the Fifth Circuit Court of Appeals in New Orleans announced the three judge panel scheduled to hear arguments this
Friday, April 17th, over the Department of Justice’s request for a
stay of an injunction against the Obama administration’s executive immigration
issue the judges will have to consider is whether to allow the injunction
issued on February 16th by District Judge Andrew Hanen to remain in
effect while an expedited appeal moves forward.
The panel announced Monday is unlikely to be the panel that makes the final
decision on the legal merits of Judge Hanen’s decision. A new panel will likely be scheduled to hear
arguments over that issue sometime next month.
the composition of the panel may not bode well for the Obama
administration. Of the three judges, two
are Republican appointees. The third,
Stephen Higginson, was appointed by President Obama. The GOP appointees include Jennifer Walker
Elrod, appointed by President George W. Bush, and Jerry Smith, appointed by
President Ronald Reagan.
Smith is by far the most famous of the panel.
His quasi celebrity status dates back to his involvement in litigation
concerning the Affordable Care Act in 2012 when he garnered attention for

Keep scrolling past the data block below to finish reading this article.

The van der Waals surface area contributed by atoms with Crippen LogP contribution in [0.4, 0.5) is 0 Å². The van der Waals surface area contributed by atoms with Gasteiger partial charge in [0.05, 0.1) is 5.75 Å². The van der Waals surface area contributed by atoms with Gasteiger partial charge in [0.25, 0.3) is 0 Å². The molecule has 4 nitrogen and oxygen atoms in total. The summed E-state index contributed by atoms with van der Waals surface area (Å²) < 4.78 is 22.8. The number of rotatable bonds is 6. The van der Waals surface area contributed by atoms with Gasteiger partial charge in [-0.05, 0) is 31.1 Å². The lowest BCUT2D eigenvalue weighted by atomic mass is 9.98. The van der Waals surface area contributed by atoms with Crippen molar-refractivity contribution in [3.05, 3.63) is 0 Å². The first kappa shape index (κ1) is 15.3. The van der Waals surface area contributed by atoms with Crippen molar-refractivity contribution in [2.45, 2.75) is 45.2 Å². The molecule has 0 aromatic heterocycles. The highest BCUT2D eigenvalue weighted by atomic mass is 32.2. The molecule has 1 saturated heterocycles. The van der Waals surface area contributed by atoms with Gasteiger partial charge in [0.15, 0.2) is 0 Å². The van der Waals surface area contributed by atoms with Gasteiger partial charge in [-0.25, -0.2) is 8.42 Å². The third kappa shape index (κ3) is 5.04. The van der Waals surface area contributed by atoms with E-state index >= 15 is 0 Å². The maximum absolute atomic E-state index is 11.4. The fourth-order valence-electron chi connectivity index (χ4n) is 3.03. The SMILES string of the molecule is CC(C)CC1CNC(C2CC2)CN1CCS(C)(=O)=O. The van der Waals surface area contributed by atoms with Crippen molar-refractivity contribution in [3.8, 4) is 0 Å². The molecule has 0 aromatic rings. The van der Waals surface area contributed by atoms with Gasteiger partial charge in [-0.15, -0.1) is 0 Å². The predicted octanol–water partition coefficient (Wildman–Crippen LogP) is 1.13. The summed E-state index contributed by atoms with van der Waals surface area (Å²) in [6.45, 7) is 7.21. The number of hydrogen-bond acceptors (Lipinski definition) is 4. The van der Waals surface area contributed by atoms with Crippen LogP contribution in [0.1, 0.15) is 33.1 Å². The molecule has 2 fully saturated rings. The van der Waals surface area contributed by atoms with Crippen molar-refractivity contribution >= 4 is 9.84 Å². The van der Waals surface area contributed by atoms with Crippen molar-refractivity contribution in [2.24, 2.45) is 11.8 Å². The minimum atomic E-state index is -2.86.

lecturing Department of Justice attorneys and assigning them homework. Antics aside, his reputation is that of a very
conservative judge, having described himself as a former “right wing activist.” Judge
Smith is Yale educated and came to
the circuit court after practicing law in Houston.
Judge Smith’s history and Judge Higginson being an Obama appointee, the
decision may come down to how Judge Elrod views the issue. While she is a Bush appointee, and presumably
conservative, her record is not as extreme as that of Judge Smith, so it is
possible she could be swayed.
course, the issue most people are not talking about is the role the Fifth
Circuit’s recent unanimous decision
in Crane v. Johnson might play. In Crane,
the Fifth Circuit rejected a challenge to President Obama’s 2012 Deferred
Action for Childhood Arrivals (DACA) program brought by the state of
Mississippi and agents of Immigration & Customs Enforcement (ICE).
Crane, the arguments presented by the
plaintiffs mirrored those offered by Texas and 25 other states in their
lawsuit. Additionally, the immigration
actions currently enjoined by District Judge Hanen are an expansion of his 2012
will be interesting to see how the Fifth Circuit attempts to differentiate the
current lawsuit from Crane, assuming
they want to. Until then, arguments will
last two hours this Friday with a decision to follow. Regardless, these issues may not be resolved
until the U.S. Supreme Court has a say on the matter. Time will tell.